Today my class tackled an article by Gary Gallagher on the evolution of Robert E. Lee’s reputation both during and after the war. There are a number of article-length pieces that can be used, but I stick with "When Lee Was Mortal" which was published in the Military History Quarterly (1998). I always start with a very general question of whether the students enjoyed reading the article. Except for one person who suggested that Gallagher repeated himself once too often, the class concluded that it was a nice blend of narrative and analysis. We then discussed the author’s thesis; I force my students to be as clear and inclusive as possible when sketching out the scope and purpose of the article. There was one really nice moment: As I was sketching out the thesis on the white board one of my students objected to the way I framed the argument. She said something along the lines of, "Mr. Levin I think you missed the point." I stepped back and asked her to clarify which she did with the help of a few classmates. After a few minutes it was clear that I had indeed missed a crucial point. It’s always nice when your students feel comfortable questioning your authority.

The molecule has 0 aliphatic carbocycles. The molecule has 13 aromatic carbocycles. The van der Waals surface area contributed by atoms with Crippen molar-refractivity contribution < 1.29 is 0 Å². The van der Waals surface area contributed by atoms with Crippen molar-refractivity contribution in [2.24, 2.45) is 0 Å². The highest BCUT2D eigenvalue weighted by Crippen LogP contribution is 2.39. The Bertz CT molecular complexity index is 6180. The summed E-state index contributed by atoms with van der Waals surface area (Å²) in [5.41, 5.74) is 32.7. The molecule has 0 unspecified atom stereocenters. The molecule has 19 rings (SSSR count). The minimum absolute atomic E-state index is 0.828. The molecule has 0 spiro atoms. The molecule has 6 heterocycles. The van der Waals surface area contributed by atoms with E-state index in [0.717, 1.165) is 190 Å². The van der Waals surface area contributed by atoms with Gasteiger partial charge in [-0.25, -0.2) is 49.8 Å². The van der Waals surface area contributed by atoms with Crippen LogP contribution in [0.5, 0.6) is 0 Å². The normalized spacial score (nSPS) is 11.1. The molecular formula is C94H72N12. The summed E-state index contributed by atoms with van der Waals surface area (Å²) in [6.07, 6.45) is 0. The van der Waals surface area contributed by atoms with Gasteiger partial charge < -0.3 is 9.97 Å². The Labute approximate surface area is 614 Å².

For those of you who are not familiar with Gallagher’s interpretation of Lee it is best understood as one rooted in a broad historical context. Lee studies tend to fall in one or two categories. The first includes those ridiculous Lost Cause/Christian Warrior sketches that give the back of their hand to any serious historical analysis. The second concentrates on Lee the general and judges his decisions by looking specifically at the battles and campaigns. The paradigm example of this is Alan Nolan’s critique. Gallagher is interested in both the evolution of Lee’s reputation and the salient factors that shaped it. It is not enough to look at the battles, according to Gallagher. What is needed is a wider perspective that includes the expectations of white Southerners and the way in which Lee’s offensive campaigns both rallied Southern support and worked to build his reputation as a rallying point for Southern independence by the summer of 1863. I was pleased with the overall discussion and the relative ease with which they were able to piece together why his analytical points about the integration of the battlefield and homefront in any historical analysis is so important.
What I like about using Gallagher’s work is that his style and clarity have a tendency to "make you smart." Click here if you would like a more detailed summary of the article that was written by one of my students last year and posted.